Some Practical Advice on Improving Stakeholder Engagement

One of the afternoon tracks on Day 2 of ProcureCon Indirect covered the theme of stakeholder engagement and management, and it kicked off with an opening address from Graham Crawshaw, Global Services Director at CASME.

One of the things we like best about attending these events is that we get to meet, and learn about, organisations we hadn’t come across before – CASME being one. It is a global membership community that links up procurement professionals with others to share information, ideas, analysis and strategies, and provides networking opportunities. It’s also a source of specialist information, providing benchmarking services and reports, and running networking events. Graham, a procurement analyst among other things, is a facilitator of these events and gets involved in developing benchmarking activities covering a broad range of procurement categories and practices.

Representing the collective views, as he said, of some 13.5K procurement professionals (members) from some of the big multi-nationals across 70 countries, he offered some advice on engaging better with stakeholders. The topic tied in well with the rest of the day, since it would be difficult to put in place the many strategies that were discussed on the likes of robotic process automation and AI without having secured the buy-in of stakeholders – be that your suppliers, senior management or internal customers (the budget holders).

It’s a subject that’s stood the test of time, because, as he points out, everyone thinks they can buy (and therefore don’t need procurement). So how do you engage them if they adopt that viewpoint?

So in a Slido live poll he asked the audience (of about 150 procurement professionals): What is the most important activity procurement can do to help stakeholders engage?

Focusing on stakeholders’ objectives came out on top – with 67% of the audience vote. Second, but a fair way behind at 28%, came Demonstrate procurement’s value to them. And behind that at only 4% was Sharing supplier knowledge. Perhaps surprisingly, Giving them support on risk and governance, didn’t even get a vote.

So much for what we think about stakeholders. Looking at it another way, how then does the business perceive Procurement? A CASME survey - which asked stakeholders if they thought of Procurement as an effective business partner - revealed that on a scale of 1 to 10, with 1 being ‘not at all’ (including ‘I’m not even aware of Procurement as a business function’) and 10 being ‘totally,’ 38% ranked it as number 7. Ranking numbers 6 and 8 got almost equal shares of the vote, at about 20% each. Another question measured the extent to which stakeholders think Procurement delivers services to meet their objectives. The results were very similar. So clearly there’s some work to be done there!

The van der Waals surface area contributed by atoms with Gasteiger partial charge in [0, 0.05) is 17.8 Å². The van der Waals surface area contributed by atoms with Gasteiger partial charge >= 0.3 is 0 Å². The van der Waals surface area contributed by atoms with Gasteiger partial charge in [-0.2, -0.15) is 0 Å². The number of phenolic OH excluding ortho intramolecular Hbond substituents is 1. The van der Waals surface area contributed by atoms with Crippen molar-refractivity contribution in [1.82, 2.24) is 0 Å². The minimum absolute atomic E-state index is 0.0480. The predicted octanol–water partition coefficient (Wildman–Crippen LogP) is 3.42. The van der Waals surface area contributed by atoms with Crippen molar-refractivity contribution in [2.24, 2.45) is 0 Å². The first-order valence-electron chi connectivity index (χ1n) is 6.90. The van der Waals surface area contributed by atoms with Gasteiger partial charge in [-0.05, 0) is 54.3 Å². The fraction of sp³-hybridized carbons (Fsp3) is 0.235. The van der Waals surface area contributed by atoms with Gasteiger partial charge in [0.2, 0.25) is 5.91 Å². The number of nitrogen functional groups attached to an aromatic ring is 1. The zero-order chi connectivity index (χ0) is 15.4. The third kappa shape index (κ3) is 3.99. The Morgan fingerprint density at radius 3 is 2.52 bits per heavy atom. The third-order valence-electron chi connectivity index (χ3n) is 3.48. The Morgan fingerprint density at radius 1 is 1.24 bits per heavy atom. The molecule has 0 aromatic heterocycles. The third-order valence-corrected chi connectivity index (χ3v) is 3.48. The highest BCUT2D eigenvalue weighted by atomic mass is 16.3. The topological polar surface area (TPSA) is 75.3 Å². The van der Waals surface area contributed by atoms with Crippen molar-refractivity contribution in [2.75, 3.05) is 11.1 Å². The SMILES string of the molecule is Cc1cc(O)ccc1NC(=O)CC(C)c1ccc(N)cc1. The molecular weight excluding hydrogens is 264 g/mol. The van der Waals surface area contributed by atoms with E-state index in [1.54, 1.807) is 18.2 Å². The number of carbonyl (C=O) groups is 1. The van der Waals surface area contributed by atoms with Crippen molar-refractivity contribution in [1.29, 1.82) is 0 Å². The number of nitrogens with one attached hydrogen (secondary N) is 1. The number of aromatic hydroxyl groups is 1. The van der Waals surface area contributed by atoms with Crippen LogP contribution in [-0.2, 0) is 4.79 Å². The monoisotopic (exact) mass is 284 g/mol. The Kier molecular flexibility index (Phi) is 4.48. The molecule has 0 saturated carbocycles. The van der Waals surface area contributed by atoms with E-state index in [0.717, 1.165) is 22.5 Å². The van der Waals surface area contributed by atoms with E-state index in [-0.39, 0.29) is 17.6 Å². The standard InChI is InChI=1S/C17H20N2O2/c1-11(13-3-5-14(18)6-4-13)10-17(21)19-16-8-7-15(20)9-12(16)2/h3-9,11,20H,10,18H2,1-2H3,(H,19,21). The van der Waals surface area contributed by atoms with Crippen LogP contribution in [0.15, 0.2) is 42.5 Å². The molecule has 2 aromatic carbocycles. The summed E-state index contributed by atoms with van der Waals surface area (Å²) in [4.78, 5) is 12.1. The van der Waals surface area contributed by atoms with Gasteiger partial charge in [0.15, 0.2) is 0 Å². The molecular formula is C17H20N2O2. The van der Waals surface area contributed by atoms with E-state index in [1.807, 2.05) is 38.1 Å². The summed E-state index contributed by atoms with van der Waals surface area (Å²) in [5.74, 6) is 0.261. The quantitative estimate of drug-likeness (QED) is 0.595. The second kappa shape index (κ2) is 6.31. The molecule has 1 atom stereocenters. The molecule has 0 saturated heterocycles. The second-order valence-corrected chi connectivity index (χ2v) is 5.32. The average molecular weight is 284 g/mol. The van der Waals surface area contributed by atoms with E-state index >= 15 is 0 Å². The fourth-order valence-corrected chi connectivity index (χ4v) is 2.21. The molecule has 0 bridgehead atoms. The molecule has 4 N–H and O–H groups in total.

Extracted from a benchmarking exercise CASME had carried out, Graham gave an overview of the top five activities that define what procurement can do to improve stakeholder engagement:

  • Firstly, make a list of the stakeholders you think would benefit from better or more engagement. Do some profiling, maybe use a gold/silver/bronze approach to help quantify the amount of engagement needed.
  • Understand their requirements – that means getting out there and talking to them (not sitting behind an email or survey - ironically, the survey said!). And it’s important to talk to them in their language – not procurement speak.
  • Then align procurement’s activities with theirs. Business stakeholders want to hear about benefits, what you can offer and the value you can bring to them.
  • Demonstrate your knowledge of suppliers, categories, markets etc. All the things that they aren’t as au fait with.
  • And to really get them on-board, don’t aim too high. Start by helping them with something small, and establish your credibility with them.

It was also established that the key to successful engagement is communication of Procurement’s value. Methods for achieving that include:

  • Presenting at stakeholder team meetings
  • Using the company website as a tool
  • Gathering and publishing testimonials
  • Newsletters

And straight from the CASME community, Graham shared members’ thoughts on what they found helps: integrating information about Procurement into employee on-boarding process, sharing of data and recommendations, investing in supplier days, taking stakeholders through your strategy, holding internal roadshows, and, appointing a cross-function relationship manager.

Once you understand and are focused on company objectives – not Procurement’s – you can start to suggest process efficiencies. Then you can move on to other objectives, like innovation and highlighting of opportunities. Ultimately, the point is, Procurement needs to be that link between suppliers and other stakeholders. But it requires a joint effort! Some very good suggestions from Graham, and an interesting community, which you can read about and join here.

 

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